US4843254A - Master-slave flip-flop circuit with three phase clocking - Google Patents

Master-slave flip-flop circuit with three phase clocking Download PDF

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US4843254A
US4843254A US07/162,226 US16222688A US4843254A US 4843254 A US4843254 A US 4843254A US 16222688 A US16222688 A US 16222688A US 4843254 A US4843254 A US 4843254A
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clock signal
master
switching means
slave
circuit
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US07/162,226
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Hisatoshi Motegi
Akira Nomura
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Oki Electric Industry Co Ltd
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Oki Electric Industry Co Ltd
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Assigned to OKI ELECTRIC INDUSTRY CO., LTD. reassignment OKI ELECTRIC INDUSTRY CO., LTD. ASSIGNMENT OF ASSIGNORS INTEREST. Assignors: MOTEGI, HISATOSHI, NOMURA, AKIRA
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    • HELECTRICITY
    • H03BASIC ELECTRONIC CIRCUITRY
    • H03KPULSE TECHNIQUE
    • H03K3/00Circuits for generating electric pulses; Monostable, bistable or multistable circuits
    • H03K3/02Generators characterised by the type of circuit or by the means used for producing pulses
    • H03K3/027Generators characterised by the type of circuit or by the means used for producing pulses by the use of logic circuits, with internal or external positive feedback
    • H03K3/037Bistable circuits
    • H03K3/0372Bistable circuits of the master-slave type
    • HELECTRICITY
    • H03BASIC ELECTRONIC CIRCUITRY
    • H03KPULSE TECHNIQUE
    • H03K3/00Circuits for generating electric pulses; Monostable, bistable or multistable circuits
    • H03K3/02Generators characterised by the type of circuit or by the means used for producing pulses
    • H03K3/353Generators characterised by the type of circuit or by the means used for producing pulses by the use, as active elements, of field-effect transistors with internal or external positive feedback
    • H03K3/356Bistable circuits
    • H03K3/3562Bistable circuits of the master-slave type
    • H03K3/35625Bistable circuits of the master-slave type using complementary field-effect transistors

Abstract

A master-slave flip-flop circuit includes a master circuit switching element controlled by a first clock signal for controlling transfer of data from an input terminal to a master circuit data holding element which holds data transferred through the master circuit switching element, and a slave circuit switching element controlled by a second clock signal for controlling transfer of data from the master circuit data holding element to a slave circuit data holding element which holds data transferred through the slave circuit switching element. The first clock signal is nearly in phase with, but lags a little behind, the second clock signal.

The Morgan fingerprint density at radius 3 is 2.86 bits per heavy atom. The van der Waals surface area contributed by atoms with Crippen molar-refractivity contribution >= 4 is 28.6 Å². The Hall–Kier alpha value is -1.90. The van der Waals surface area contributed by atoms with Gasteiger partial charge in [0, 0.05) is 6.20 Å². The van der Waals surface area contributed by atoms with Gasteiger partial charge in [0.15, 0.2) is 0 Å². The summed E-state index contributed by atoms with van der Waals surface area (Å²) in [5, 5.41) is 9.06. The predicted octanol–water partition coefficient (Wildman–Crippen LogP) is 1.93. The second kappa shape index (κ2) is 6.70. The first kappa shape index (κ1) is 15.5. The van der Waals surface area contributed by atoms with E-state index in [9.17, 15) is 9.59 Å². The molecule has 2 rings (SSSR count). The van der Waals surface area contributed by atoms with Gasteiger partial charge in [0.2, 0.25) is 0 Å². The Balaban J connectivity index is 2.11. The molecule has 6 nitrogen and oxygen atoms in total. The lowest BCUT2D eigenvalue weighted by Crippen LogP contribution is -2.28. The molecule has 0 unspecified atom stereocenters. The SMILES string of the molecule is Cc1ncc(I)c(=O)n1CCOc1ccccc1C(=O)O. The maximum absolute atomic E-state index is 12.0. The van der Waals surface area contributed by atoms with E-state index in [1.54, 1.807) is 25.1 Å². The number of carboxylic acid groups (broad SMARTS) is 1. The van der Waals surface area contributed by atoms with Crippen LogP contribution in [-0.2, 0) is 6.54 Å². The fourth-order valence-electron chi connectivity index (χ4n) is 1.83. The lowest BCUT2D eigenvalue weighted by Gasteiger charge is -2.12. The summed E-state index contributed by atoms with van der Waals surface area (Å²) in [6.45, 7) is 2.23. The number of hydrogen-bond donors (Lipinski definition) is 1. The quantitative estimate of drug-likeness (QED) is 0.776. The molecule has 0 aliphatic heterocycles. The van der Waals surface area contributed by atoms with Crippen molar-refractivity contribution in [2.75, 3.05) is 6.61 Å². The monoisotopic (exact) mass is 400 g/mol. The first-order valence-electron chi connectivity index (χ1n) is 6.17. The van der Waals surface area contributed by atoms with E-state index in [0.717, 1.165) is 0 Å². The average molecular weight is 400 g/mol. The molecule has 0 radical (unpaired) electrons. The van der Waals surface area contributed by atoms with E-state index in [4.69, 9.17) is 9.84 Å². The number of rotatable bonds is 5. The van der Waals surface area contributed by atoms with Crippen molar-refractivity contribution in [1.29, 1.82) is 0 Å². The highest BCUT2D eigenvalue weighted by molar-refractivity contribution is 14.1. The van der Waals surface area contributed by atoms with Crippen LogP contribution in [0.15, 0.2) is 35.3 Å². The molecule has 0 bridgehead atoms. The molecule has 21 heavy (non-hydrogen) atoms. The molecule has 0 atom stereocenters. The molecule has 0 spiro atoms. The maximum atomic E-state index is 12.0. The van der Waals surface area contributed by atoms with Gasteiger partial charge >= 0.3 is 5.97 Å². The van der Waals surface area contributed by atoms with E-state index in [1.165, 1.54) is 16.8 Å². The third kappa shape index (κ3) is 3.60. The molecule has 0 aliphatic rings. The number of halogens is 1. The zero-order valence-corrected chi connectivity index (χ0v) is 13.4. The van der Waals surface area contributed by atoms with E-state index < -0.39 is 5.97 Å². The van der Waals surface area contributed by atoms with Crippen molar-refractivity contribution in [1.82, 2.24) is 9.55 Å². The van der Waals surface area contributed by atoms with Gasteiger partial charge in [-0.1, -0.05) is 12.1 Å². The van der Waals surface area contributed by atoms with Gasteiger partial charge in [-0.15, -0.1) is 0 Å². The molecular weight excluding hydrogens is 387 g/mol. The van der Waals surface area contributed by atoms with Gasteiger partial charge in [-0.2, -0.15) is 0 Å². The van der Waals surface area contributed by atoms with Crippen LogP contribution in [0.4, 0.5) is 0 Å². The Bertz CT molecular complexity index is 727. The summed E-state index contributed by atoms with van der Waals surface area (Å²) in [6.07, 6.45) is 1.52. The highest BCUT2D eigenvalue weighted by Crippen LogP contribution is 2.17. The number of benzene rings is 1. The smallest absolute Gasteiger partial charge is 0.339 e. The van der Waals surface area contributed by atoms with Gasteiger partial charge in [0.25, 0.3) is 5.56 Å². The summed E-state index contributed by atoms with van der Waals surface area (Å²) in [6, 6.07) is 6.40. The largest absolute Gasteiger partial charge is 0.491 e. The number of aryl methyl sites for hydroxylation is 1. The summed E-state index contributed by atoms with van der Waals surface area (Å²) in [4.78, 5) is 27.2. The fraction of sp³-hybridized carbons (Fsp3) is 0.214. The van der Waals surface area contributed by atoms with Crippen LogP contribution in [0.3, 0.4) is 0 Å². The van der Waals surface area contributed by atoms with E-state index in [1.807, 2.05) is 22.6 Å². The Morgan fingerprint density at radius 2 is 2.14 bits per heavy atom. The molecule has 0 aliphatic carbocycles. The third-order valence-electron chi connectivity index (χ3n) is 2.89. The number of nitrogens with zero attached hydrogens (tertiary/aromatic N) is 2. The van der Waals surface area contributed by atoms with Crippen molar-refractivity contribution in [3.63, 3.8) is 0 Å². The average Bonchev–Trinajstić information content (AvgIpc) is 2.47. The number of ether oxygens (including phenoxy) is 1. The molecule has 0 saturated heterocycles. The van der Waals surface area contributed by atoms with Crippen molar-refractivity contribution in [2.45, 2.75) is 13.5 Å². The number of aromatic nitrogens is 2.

Description

BACKGROUND OF THE INVENTION

The present invention relates to a master-slave flipflop circuit and a clock control circuit for supplying clock signals to the master-slave flip-flop circuit.

A flip-flop circuit is a type of data storage element and stores data input in synchronism with a clock signal supplied from a clock control circuit. This type of circuit is often used in a register or counter in a microprocessor and the like.

Master-slave flip-flop circuits, which are one type of flipflop circuit, comprise a master circuit and a slave circuit and are controlled by a clock signal whose one cycle comprises data transfer from an input terminal to a data holding element of the master circuit, data holding by a data holding element of the master circuit and data transfer from the data holding element of the master circuit to the data holding element of the slave circuit, and data holding by the data holding element of the slave circuit. The output state is changed at input of an edge of a signal at which data holding in the master circuit is initiated.

Examples of such master-slave flip-flop circuits are shown in (a) "Fundamentals of Semiconductor Integrated Circuits" First Edition, published by Baifukan, Japan (Feb. 20, 1986), page 267 and (b) "Principals of CMOS VLSI Design" - Addison - Wesley Publishing Company, U.S.A. (1985), page 213.

The example of the prior art master-slave flip-flop circuit which is shown in the aforementioned article (a) has a problem in that it may function erroneously due to skew in the clock signals. The skew in the clock signals is a time lag between a clock signal and an inverted clock signal that is introduced by an inverter through which a clock signal (or an inverted clock signal) is passed to produce an inverted clock signal (or an uninverted clock signal).